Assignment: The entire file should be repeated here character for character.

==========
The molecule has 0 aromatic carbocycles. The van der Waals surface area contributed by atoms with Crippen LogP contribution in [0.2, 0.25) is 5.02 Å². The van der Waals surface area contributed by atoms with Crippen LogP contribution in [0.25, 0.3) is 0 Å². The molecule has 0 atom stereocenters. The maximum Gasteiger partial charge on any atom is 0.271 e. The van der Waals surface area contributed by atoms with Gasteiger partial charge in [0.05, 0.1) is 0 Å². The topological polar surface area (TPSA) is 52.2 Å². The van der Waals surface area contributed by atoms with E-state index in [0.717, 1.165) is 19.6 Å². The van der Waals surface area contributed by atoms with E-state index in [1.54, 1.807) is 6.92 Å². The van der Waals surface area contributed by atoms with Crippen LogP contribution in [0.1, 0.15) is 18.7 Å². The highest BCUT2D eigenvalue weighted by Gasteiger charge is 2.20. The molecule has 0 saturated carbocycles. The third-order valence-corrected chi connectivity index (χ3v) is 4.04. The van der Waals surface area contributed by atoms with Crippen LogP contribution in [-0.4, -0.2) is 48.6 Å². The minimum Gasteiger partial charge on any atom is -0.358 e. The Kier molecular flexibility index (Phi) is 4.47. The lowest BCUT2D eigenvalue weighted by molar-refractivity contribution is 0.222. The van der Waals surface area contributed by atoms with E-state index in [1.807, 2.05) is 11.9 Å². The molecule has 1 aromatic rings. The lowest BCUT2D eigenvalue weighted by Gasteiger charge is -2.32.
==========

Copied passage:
The molecule has 0 aromatic carbocycles. The van der Waals surface area contributed by atoms with Crippen LogP contribution in [0.2, 0.25) is 5.02 Å². The van der Waals surface area contributed by atoms with Crippen LogP contribution in [0.25, 0.3) is 0 Å². The molecule has 0 atom stereocenters. The maximum Gasteiger partial charge on any atom is 0.271 e. The van der Waals surface area contributed by atoms with Gasteiger partial charge in [0.05, 0.1) is 0 Å². The topological polar surface area (TPSA) is 52.2 Å². The van der Waals surface area contributed by atoms with E-state index in [0.717, 1.165) is 19.6 Å². The van der Waals surface area contributed by atoms with E-state index in [1.54, 1.807) is 6.92 Å². The van der Waals surface area contributed by atoms with Crippen LogP contribution in [0.1, 0.15) is 18.7 Å². The highest BCUT2D eigenvalue weighted by Gasteiger charge is 2.20. The molecule has 0 saturated carbocycles. The third-order valence-corrected chi connectivity index (χ3v) is 4.04. The van der Waals surface area contributed by atoms with Crippen LogP contribution in [-0.4, -0.2) is 48.6 Å². The minimum Gasteiger partial charge on any atom is -0.358 e. The Kier molecular flexibility index (Phi) is 4.47. The lowest BCUT2D eigenvalue weighted by molar-refractivity contribution is 0.222. The van der Waals surface area contributed by atoms with E-state index in [1.807, 2.05) is 11.9 Å². The molecule has 1 aromatic rings. The lowest BCUT2D eigenvalue weighted by Gasteiger charge is -2.32.